I'm Bob Karson with the discovery files -- new advances in science and engineering from the National Science Foundation.

Solar energy, plentiful and free, but we need to find a practical way to bottle and store it. Scientists at Caltech have taken a unique approach to the challenge. A team has developed a solar reactor technology that uses the sun in a different way.

Their prototype reactor is two feet tall with a quartz window. The quartz acts as a magnifying glass to focus the sun's rays and a chamber that contains a material called ceria, a metal oxide. It has the ability to "inhale" oxygen into its crystalline structure.

When carbon dioxide or water is pumped into the reactor, the ceria strips the oxygen from it leaving behind carbon monoxide and/or hydrogen gas. The hydrogen gas could be used to fuel hydrogen fuel cells or, combined with the carbon monoxide and converted into liquid hydrocarbon fuels and once the ceria has inhaled all the oxygen it can, heating it up using sunlight makes it "exhale" the oxygen it took in starting the process anew.

We could someday have large-scale solar reactors that could actually take the CO2 emissions from coal-fired power plants and use sunlight to convert them to transportation fuels.

Nothing like, "catching some rays."

"The Discovery Files" covers projects funded by the government's National Science Foundation. Federally sponsored research -- brought to you, by you! Learn more at nsf.gov or on our podcast.

[1]cerium /'sɪrɪəm/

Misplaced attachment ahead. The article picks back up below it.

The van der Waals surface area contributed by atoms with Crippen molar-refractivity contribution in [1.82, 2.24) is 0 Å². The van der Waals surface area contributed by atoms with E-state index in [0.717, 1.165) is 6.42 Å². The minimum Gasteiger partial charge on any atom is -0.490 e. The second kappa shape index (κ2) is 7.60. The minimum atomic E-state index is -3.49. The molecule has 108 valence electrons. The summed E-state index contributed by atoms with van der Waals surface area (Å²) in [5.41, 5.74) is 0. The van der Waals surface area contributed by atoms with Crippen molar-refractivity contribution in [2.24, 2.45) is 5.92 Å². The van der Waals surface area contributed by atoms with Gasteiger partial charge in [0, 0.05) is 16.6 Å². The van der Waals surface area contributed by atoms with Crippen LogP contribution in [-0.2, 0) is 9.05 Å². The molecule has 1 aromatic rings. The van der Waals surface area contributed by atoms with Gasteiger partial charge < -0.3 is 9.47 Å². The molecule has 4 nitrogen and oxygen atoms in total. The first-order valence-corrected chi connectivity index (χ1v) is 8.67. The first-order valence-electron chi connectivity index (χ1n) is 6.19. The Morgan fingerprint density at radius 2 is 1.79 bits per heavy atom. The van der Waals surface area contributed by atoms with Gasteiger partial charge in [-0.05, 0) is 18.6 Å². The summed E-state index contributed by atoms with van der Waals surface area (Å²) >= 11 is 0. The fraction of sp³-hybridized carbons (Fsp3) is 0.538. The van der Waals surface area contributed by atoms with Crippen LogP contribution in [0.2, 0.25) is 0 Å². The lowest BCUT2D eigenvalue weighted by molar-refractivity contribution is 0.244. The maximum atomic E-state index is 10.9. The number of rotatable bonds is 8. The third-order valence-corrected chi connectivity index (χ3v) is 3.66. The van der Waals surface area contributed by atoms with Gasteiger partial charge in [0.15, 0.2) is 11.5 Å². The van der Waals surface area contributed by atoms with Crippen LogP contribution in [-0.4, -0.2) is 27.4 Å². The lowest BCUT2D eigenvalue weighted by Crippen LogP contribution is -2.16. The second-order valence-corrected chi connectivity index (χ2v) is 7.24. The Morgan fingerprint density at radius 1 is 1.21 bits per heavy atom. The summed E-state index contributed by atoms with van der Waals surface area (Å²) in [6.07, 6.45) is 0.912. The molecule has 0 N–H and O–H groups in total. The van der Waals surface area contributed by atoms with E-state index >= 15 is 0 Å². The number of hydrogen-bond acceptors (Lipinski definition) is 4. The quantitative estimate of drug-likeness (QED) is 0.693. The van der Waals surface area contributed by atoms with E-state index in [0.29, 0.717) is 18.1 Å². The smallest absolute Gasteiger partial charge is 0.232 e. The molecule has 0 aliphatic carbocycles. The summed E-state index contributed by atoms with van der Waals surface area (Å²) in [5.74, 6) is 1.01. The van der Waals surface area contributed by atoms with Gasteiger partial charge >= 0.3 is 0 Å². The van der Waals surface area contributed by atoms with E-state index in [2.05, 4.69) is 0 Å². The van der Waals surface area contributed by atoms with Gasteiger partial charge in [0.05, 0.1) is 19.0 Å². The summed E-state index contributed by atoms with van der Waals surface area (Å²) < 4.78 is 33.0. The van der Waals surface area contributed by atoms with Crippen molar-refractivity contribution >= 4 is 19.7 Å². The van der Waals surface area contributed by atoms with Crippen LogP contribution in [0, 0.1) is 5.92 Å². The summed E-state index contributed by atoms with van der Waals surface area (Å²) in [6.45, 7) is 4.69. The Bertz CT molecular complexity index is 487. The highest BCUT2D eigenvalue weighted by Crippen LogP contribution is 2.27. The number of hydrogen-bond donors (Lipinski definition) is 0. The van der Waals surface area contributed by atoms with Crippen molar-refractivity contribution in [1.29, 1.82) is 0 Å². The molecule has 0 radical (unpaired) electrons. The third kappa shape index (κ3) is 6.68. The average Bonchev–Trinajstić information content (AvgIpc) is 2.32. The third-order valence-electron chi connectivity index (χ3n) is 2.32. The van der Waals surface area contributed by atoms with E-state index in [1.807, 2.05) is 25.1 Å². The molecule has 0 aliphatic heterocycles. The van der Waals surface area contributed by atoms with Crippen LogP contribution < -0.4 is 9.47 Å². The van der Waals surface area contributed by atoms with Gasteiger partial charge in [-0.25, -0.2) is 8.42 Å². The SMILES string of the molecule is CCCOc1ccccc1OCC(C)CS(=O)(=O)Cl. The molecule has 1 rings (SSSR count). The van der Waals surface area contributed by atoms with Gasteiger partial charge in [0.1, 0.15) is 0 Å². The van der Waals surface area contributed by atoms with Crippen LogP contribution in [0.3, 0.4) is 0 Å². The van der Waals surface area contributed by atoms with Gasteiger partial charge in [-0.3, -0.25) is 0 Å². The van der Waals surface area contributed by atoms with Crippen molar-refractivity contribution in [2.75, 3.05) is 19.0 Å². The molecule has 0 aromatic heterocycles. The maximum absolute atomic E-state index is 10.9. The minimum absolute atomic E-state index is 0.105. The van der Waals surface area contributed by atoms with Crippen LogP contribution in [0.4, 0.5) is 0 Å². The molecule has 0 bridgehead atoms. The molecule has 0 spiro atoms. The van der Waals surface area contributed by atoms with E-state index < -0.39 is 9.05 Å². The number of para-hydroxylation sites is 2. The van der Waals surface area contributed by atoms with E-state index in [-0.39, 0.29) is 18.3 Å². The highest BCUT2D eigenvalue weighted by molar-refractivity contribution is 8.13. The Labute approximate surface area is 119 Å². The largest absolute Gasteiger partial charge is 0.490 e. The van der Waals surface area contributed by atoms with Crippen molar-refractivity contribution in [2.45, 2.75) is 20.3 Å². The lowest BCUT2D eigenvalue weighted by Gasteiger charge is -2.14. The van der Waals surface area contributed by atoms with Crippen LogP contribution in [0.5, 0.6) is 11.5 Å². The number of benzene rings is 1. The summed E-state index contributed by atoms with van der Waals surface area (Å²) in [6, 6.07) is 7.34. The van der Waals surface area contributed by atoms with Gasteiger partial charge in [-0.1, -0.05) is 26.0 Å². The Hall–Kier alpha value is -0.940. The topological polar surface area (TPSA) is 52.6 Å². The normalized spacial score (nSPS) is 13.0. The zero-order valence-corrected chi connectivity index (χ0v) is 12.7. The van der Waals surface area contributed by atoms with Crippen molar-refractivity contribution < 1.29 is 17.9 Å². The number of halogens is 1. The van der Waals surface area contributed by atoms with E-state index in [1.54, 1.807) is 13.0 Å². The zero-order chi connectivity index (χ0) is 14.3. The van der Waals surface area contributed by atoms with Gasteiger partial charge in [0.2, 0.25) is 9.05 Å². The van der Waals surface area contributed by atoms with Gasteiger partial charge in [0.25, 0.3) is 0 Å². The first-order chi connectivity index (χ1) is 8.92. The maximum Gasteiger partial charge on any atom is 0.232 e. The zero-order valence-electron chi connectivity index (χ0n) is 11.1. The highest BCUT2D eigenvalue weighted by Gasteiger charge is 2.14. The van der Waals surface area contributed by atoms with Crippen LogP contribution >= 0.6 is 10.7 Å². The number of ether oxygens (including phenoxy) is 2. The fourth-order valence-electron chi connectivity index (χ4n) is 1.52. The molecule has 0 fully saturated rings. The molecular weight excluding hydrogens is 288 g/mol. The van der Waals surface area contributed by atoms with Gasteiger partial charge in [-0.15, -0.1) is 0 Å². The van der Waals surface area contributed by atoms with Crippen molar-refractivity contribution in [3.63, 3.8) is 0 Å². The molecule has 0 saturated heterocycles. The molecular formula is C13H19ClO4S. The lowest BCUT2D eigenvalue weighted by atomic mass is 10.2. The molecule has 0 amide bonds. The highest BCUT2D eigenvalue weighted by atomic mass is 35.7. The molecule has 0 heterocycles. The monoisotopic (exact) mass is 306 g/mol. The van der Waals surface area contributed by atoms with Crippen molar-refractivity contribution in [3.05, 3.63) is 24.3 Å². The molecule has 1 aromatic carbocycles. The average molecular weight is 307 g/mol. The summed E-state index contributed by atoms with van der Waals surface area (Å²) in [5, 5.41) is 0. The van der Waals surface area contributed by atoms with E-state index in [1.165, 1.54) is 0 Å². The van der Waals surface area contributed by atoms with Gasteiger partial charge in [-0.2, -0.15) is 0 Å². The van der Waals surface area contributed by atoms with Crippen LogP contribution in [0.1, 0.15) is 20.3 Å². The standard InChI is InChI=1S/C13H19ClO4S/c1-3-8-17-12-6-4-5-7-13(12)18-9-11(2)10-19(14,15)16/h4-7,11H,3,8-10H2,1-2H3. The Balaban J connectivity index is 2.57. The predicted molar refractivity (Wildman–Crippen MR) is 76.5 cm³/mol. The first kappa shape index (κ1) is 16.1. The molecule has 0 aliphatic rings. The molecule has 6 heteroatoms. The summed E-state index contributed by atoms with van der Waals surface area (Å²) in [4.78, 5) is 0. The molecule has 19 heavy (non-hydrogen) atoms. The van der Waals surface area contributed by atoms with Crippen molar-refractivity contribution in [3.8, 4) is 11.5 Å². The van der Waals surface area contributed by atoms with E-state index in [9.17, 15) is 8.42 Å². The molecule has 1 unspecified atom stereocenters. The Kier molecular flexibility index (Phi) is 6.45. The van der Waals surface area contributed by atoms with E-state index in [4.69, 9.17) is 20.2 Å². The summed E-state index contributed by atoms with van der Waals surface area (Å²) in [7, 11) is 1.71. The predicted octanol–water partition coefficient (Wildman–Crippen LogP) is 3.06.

--The chemical element of atomic number 58, Ce (鈰). Cerium is a silver-white metal used in the production of glass and ceramics. (See it in Wikipedia.)

Apr 12, 2011

Silver Saver

Nanotechnology keeps the shine on silver

Anyone who's ever polished silver knows that keeping the tarnish at bay[1] is never ending work. But, you may not know that polishing also rubs away some of the precious metal, whether it's your grandmother's silver bowl or a 19th century museum treasure.

"We're always looking for some kind of barrier that will protect the surface so we don't have to keep polishing it," says Terry Drayman-Weisser, director of conservation and technical research at the Walters Art Museum in Baltimore.

Twenty miles from the museum, materials scientist Ray Phaneuf and his team at the University of Maryland are working on a small solution to this big problem. With support from the National Science Foundation (NSF), they're producing and testing a protective coating so thin, you can't see it with the naked eye.

"The method that we use to apply it is called atomic layer deposition. So, literally, we're able to control the thickness of the film at a sub-nanometer level," explains Phaneuf.